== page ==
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Plastics taxes driving new environmental policies

Plastics taxes driving new environmental policies

Plastics Taxes Driving New Environmental Policies

Ambitious targets to reduce plastic usage are being driven by the new policies and the historical pace of their enforcement. International agencies have been prioritizing the carbon footprint for years to address environmental impacts. This broad approach to emissions is now narrowing. Governments are now focusing on the production, use/reuse and disposal of plastics. They often use tax policy as their ammunition.

Businesses must not only track tax proposals but also understand the overarching goals to be able to see how likely disruptions to tax will occur.

Plastic taxes are a growing concern for finance and tax professionals. Many local governments and countries have adopted laws on plastic bags. These laws range from a single-use bag tax to complete bans. There is an opportunity for the corporate tax department to protect the company, guide it towards incentives, and align it to key consumer and investor trends.

Goal Setting

The world is facing a major plastic pollution problem, and governments are trying to curb it. The plastics tax is a key measure that is being implemented by different jurisdictions at different rates and in a variety of ways.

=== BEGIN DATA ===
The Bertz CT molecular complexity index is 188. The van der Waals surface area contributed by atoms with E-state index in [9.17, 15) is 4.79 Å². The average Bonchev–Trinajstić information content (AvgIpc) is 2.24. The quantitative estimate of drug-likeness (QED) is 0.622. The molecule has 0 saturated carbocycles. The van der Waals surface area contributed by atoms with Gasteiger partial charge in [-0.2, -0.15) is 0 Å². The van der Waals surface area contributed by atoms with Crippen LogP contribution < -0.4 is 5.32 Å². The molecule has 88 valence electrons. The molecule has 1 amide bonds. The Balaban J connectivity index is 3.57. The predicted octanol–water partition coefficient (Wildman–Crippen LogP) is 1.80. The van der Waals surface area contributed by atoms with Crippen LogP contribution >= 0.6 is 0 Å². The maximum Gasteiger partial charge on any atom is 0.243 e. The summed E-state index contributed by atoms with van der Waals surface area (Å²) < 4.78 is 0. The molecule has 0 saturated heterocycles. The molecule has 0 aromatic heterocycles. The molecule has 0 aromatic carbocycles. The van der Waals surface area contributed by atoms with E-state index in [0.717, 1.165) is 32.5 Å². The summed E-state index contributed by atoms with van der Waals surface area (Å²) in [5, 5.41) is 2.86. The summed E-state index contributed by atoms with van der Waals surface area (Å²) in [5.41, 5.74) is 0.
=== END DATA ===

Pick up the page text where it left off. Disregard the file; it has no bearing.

Despite international meetings and discussions such as the COP26 conference and other conferences, these taxes are not coordinated. Multinational tax functions may have to face challenges trying to keep up with their potential risk exposure. It is difficult for tax functions to comply with the growing number of laws. The U.K.’s plastic packaging tax is only the beginning. Although the effective dates of new taxes in Italy or Spain are still being delayed, they will likely become effective in 2023. Sweden and Poland announced they would also implement new legislation. These are just two examples of the changes that Europe is experiencing.

Each new rule has the potential to challenge traditional business operations. They are based on international goals set out by countries, international communities, and local jurisdictions. The European Commission Strategy for Plastics in the Circular EconomyFor example, the EU aims to make all plastic packaging recyclable or reusable by 2030. The EU will also require EU member states to produce PET drink bottles with at minimum 25% recycled plastic by 2025. This will increase to at minimum 30% by 2030.

European plastic tax legislation in a glance

Updated from Summary of EY Plastics and Packaging Taxes webcast

The U.K. government is an example of one of the most progressive new tax systems. Plastic Packaging TaxThe, which encourages the use of recycled plastics in packaging, is intended to increase recycling and reduce plastic waste going to landfill or incineration. The U.K. has proposed six types of packaging with minimum recycling targets, including plastic. This will result in a recycling rate close to 75% by 2030. According to U.K. government reports the cost of single-use plastics in England has fallen by more than 95% over 2015,

Each new environmental policy could lead to increased costs and operational headaches for businesses. Consider any organizational implications with stakeholders before 2022 when many taxes are effective. However, governmental goals should be considered as a hint at future challenges.

Potential Opportunity

Corporations can respond by innovating and appealing to investors and consumers with a stronger environment, social, and governance (ESG), policy. They can work with industry partners to reduce the packaging’s plastic-heavy supply chain.